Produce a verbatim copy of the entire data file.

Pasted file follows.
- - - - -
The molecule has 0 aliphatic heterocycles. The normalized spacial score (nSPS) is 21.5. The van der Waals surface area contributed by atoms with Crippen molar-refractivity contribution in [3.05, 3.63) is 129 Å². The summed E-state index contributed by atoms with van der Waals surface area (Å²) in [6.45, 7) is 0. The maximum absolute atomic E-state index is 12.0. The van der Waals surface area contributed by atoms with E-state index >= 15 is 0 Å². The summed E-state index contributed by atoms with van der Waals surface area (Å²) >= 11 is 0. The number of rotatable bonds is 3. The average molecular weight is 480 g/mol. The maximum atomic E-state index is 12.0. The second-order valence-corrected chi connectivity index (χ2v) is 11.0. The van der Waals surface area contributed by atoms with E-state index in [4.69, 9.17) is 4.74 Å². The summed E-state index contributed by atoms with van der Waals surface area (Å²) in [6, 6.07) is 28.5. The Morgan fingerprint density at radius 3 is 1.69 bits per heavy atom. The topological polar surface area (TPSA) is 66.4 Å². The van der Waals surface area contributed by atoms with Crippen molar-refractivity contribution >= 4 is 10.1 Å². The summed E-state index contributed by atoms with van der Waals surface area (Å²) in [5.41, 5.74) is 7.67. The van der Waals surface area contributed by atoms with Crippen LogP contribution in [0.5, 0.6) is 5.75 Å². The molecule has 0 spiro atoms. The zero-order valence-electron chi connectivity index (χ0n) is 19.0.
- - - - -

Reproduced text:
The molecule has 0 aliphatic heterocycles. The normalized spacial score (nSPS) is 21.5. The van der Waals surface area contributed by atoms with Crippen molar-refractivity contribution in [3.05, 3.63) is 129 Å². The summed E-state index contributed by atoms with van der Waals surface area (Å²) in [6.45, 7) is 0. The maximum absolute atomic E-state index is 12.0. The van der Waals surface area contributed by atoms with E-state index >= 15 is 0 Å². The summed E-state index contributed by atoms with van der Waals surface area (Å²) >= 11 is 0. The number of rotatable bonds is 3. The average molecular weight is 480 g/mol. The maximum atomic E-state index is 12.0. The second-order valence-corrected chi connectivity index (χ2v) is 11.0. The van der Waals surface area contributed by atoms with E-state index in [4.69, 9.17) is 4.74 Å². The summed E-state index contributed by atoms with van der Waals surface area (Å²) in [6, 6.07) is 28.5. The Morgan fingerprint density at radius 3 is 1.69 bits per heavy atom. The topological polar surface area (TPSA) is 66.4 Å². The van der Waals surface area contributed by atoms with Crippen molar-refractivity contribution >= 4 is 10.1 Å². The summed E-state index contributed by atoms with van der Waals surface area (Å²) in [5.41, 5.74) is 7.67. The van der Waals surface area contributed by atoms with Crippen LogP contribution in [0.5, 0.6) is 5.75 Å². The molecule has 0 spiro atoms. The zero-order valence-electron chi connectivity index (χ0n) is 19.0.